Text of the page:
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It was an enthusiastic group of students that braved some nasty weather last Saturday to attend a summer sausage making class at the Hermann Wurst Haus. Many of the students said they were in the class to improve their sausage-making, hinting at failures in the smokehouse.

Teachers Mike Sloan and Ron Leibach had the pork and venison pre-ground and the flavor and spice choices displayed on the stainless steel table so the class could focus on “the process” of making summer sausage. One false move during any part of the process and chances are, if the sausage wasn’t fit to eat, it wouldn’t resemble anything you’d want to eat.

Summer sausage is a product of fermentation and slow drying. Fermentation keeps the sausage meat and fat from spoiling. Outside of a controlled environment, that roll of sausage is at the mercy of air temp and humidity, which directly affects the rate and thoroughness of fermentation. Making dry sausages also involves curing salts, which contain sodium nitrite and sodium nitrate, a necessary precaution against Botulism (deadly Clostridium bacteria) when making sausage.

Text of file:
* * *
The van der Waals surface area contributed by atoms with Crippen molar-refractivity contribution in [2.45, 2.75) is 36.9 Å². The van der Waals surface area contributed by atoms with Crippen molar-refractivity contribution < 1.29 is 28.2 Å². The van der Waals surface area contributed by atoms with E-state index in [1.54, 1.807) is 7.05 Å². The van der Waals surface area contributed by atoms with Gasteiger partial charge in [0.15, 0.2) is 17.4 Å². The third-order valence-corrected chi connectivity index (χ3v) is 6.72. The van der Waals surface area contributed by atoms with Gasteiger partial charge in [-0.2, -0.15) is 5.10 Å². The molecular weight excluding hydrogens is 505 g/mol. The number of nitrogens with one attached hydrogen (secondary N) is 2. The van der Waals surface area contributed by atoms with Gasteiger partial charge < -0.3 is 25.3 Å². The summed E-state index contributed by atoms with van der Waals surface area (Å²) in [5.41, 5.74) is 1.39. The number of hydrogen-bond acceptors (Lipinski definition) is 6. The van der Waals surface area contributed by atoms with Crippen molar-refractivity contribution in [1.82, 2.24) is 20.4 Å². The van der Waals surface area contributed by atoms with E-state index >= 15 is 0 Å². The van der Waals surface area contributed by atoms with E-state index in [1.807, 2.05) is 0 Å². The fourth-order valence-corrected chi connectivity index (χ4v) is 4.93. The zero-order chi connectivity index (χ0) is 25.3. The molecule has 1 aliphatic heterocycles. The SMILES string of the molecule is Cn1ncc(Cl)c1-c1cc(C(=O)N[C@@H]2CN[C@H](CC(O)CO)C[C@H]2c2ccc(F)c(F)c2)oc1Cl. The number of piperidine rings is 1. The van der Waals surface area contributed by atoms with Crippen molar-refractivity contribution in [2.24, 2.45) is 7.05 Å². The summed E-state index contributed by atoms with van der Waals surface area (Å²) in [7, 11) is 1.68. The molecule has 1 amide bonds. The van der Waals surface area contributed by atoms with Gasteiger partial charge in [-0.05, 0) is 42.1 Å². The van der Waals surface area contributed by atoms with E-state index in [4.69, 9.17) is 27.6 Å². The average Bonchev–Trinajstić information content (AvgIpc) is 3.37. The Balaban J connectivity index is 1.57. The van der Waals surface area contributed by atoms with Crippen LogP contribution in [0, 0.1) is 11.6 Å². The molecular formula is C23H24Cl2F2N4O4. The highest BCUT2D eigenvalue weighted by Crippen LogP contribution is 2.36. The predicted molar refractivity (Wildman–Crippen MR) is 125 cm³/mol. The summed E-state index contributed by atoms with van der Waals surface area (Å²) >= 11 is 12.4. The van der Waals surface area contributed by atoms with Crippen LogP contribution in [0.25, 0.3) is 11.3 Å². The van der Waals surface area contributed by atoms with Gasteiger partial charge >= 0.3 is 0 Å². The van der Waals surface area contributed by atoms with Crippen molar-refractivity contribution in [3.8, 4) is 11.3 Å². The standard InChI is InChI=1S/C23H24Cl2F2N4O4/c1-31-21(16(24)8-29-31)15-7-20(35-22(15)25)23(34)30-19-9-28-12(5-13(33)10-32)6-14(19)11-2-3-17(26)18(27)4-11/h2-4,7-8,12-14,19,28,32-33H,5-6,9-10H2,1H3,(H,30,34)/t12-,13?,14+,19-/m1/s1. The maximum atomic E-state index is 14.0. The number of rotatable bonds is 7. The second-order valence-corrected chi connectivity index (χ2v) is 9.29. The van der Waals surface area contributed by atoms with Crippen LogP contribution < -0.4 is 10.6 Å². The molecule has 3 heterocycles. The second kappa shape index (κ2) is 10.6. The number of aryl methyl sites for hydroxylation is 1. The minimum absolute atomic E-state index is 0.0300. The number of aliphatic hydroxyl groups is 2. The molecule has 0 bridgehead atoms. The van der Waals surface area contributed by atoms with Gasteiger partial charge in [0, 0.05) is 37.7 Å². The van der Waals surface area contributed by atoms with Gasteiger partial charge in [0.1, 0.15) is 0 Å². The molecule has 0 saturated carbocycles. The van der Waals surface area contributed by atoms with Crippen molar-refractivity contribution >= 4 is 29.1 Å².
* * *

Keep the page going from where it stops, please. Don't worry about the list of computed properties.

The students would be taught sausage making in the German tradition, meaning the sausage would be semi-dry, having a finely ground meat particle size, a “moderate” sausage diameter and a tangy flavor, which means it has an acidic pH. The tangy flavor in the sausage is natural lactic acid, produced when sugars are broken down by bacteria, lowering the pH in the process, so there is an acidic fermentation process that leads to shelf stability—important before the days of refrigeration. 

Mike says traditionally, sugar has been used to start the fermentation process, along with some friendly bacteria that was present on knives, cutting boards and grinders, but sausage makers can purchase commercial fermentation starters such as a mix of Lactobacillus sakei and Staphylococcus carnosus. 

Relying on the traditional fermentation process is effective about 90 percent of the time, said the voice of experience. 

 

Meat mixture ratio

The sausage made in this class was a mixture of one-half pork (pork shoulders and butts) and one-half venison. The meat to fat ratio should be around 70 percent meat to 30 percent fat.